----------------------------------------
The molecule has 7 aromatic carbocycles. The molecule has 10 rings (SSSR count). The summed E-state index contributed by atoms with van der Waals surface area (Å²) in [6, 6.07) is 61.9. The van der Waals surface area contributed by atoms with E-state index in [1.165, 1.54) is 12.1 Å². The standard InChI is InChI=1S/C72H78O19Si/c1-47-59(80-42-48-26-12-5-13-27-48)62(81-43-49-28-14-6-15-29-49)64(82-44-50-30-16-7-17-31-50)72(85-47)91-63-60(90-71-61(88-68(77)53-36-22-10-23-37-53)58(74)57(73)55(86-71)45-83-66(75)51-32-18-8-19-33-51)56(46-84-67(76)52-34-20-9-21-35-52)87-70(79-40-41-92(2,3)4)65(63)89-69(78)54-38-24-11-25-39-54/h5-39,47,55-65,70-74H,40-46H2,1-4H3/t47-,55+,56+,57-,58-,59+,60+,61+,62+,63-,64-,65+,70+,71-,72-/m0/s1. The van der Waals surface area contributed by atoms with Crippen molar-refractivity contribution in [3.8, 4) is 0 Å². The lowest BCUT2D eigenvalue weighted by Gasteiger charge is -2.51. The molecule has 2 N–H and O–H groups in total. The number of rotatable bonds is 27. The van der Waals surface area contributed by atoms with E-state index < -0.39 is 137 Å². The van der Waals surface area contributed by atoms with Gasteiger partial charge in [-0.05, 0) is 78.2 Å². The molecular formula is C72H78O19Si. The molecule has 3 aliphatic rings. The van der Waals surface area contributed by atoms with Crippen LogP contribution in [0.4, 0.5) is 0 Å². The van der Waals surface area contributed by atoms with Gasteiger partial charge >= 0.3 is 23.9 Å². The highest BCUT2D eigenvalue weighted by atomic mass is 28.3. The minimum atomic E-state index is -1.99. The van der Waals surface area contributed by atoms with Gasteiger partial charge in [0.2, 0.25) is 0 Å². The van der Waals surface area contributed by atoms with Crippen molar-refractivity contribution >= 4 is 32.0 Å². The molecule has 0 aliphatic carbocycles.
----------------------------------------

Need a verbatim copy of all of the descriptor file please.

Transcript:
The molecule has 7 aromatic carbocycles. The molecule has 10 rings (SSSR count). The summed E-state index contributed by atoms with van der Waals surface area (Å²) in [6, 6.07) is 61.9. The van der Waals surface area contributed by atoms with E-state index in [1.165, 1.54) is 12.1 Å². The standard InChI is InChI=1S/C72H78O19Si/c1-47-59(80-42-48-26-12-5-13-27-48)62(81-43-49-28-14-6-15-29-49)64(82-44-50-30-16-7-17-31-50)72(85-47)91-63-60(90-71-61(88-68(77)53-36-22-10-23-37-53)58(74)57(73)55(86-71)45-83-66(75)51-32-18-8-19-33-51)56(46-84-67(76)52-34-20-9-21-35-52)87-70(79-40-41-92(2,3)4)65(63)89-69(78)54-38-24-11-25-39-54/h5-39,47,55-65,70-74H,40-46H2,1-4H3/t47-,55+,56+,57-,58-,59+,60+,61+,62+,63-,64-,65+,70+,71-,72-/m0/s1. The van der Waals surface area contributed by atoms with Crippen molar-refractivity contribution in [3.8, 4) is 0 Å². The lowest BCUT2D eigenvalue weighted by Gasteiger charge is -2.51. The molecule has 2 N–H and O–H groups in total. The number of rotatable bonds is 27. The van der Waals surface area contributed by atoms with E-state index < -0.39 is 137 Å². The van der Waals surface area contributed by atoms with Gasteiger partial charge in [-0.05, 0) is 78.2 Å². The molecular formula is C72H78O19Si. The molecule has 3 aliphatic rings. The van der Waals surface area contributed by atoms with Crippen LogP contribution in [0.4, 0.5) is 0 Å². The van der Waals surface area contributed by atoms with Gasteiger partial charge >= 0.3 is 23.9 Å². The highest BCUT2D eigenvalue weighted by atomic mass is 28.3. The minimum atomic E-state index is -1.99. The van der Waals surface area contributed by atoms with Gasteiger partial charge in [0.2, 0.25) is 0 Å². The van der Waals surface area contributed by atoms with Crippen molar-refractivity contribution >= 4 is 32.0 Å². The molecule has 0 aliphatic carbocycles.